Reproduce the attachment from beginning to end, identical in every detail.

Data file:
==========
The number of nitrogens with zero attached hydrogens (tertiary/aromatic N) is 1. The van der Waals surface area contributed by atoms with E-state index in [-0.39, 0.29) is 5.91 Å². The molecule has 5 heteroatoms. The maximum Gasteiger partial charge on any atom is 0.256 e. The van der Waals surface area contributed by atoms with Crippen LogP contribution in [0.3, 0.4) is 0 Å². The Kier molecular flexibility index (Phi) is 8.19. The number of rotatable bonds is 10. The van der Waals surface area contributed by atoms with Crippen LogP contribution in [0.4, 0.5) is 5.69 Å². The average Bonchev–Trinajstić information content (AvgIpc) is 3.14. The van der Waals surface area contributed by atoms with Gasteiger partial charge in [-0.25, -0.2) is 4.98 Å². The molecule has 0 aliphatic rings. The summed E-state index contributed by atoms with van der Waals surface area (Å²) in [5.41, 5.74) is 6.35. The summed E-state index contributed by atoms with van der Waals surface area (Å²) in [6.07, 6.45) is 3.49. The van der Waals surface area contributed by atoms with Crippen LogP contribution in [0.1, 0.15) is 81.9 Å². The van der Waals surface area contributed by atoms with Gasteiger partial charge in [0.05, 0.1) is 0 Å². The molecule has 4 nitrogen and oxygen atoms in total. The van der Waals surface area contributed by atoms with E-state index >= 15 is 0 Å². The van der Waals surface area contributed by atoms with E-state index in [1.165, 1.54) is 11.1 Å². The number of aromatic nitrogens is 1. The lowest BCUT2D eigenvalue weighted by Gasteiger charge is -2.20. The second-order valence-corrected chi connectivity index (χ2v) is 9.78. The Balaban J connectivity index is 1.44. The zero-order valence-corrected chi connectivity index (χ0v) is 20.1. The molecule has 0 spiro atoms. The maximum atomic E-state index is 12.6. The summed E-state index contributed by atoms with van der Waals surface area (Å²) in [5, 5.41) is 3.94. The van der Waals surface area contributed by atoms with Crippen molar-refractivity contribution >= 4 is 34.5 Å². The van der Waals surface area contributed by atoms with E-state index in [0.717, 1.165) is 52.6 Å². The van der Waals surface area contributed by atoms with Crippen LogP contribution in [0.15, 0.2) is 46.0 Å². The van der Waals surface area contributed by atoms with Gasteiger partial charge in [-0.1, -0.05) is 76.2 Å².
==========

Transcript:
The number of nitrogens with zero attached hydrogens (tertiary/aromatic N) is 1. The van der Waals surface area contributed by atoms with E-state index in [-0.39, 0.29) is 5.91 Å². The molecule has 5 heteroatoms. The maximum Gasteiger partial charge on any atom is 0.256 e. The van der Waals surface area contributed by atoms with Crippen LogP contribution in [0.3, 0.4) is 0 Å². The Kier molecular flexibility index (Phi) is 8.19. The number of rotatable bonds is 10. The van der Waals surface area contributed by atoms with Crippen LogP contribution in [0.4, 0.5) is 5.69 Å². The average Bonchev–Trinajstić information content (AvgIpc) is 3.14. The van der Waals surface area contributed by atoms with Gasteiger partial charge in [-0.25, -0.2) is 4.98 Å². The molecule has 0 aliphatic rings. The summed E-state index contributed by atoms with van der Waals surface area (Å²) in [5.41, 5.74) is 6.35. The summed E-state index contributed by atoms with van der Waals surface area (Å²) in [6.07, 6.45) is 3.49. The van der Waals surface area contributed by atoms with Crippen LogP contribution in [0.1, 0.15) is 81.9 Å². The van der Waals surface area contributed by atoms with Gasteiger partial charge in [0.05, 0.1) is 0 Å². The molecule has 4 nitrogen and oxygen atoms in total. The van der Waals surface area contributed by atoms with E-state index >= 15 is 0 Å². The van der Waals surface area contributed by atoms with E-state index in [1.165, 1.54) is 11.1 Å². The number of aromatic nitrogens is 1. The lowest BCUT2D eigenvalue weighted by Gasteiger charge is -2.20. The second-order valence-corrected chi connectivity index (χ2v) is 9.78. The Balaban J connectivity index is 1.44. The zero-order valence-corrected chi connectivity index (χ0v) is 20.1. The molecule has 0 spiro atoms. The maximum atomic E-state index is 12.6. The summed E-state index contributed by atoms with van der Waals surface area (Å²) in [5, 5.41) is 3.94. The van der Waals surface area contributed by atoms with Crippen molar-refractivity contribution >= 4 is 34.5 Å². The van der Waals surface area contributed by atoms with E-state index in [0.717, 1.165) is 52.6 Å². The van der Waals surface area contributed by atoms with Crippen LogP contribution in [0.15, 0.2) is 46.0 Å². The van der Waals surface area contributed by atoms with Gasteiger partial charge in [-0.1, -0.05) is 76.2 Å².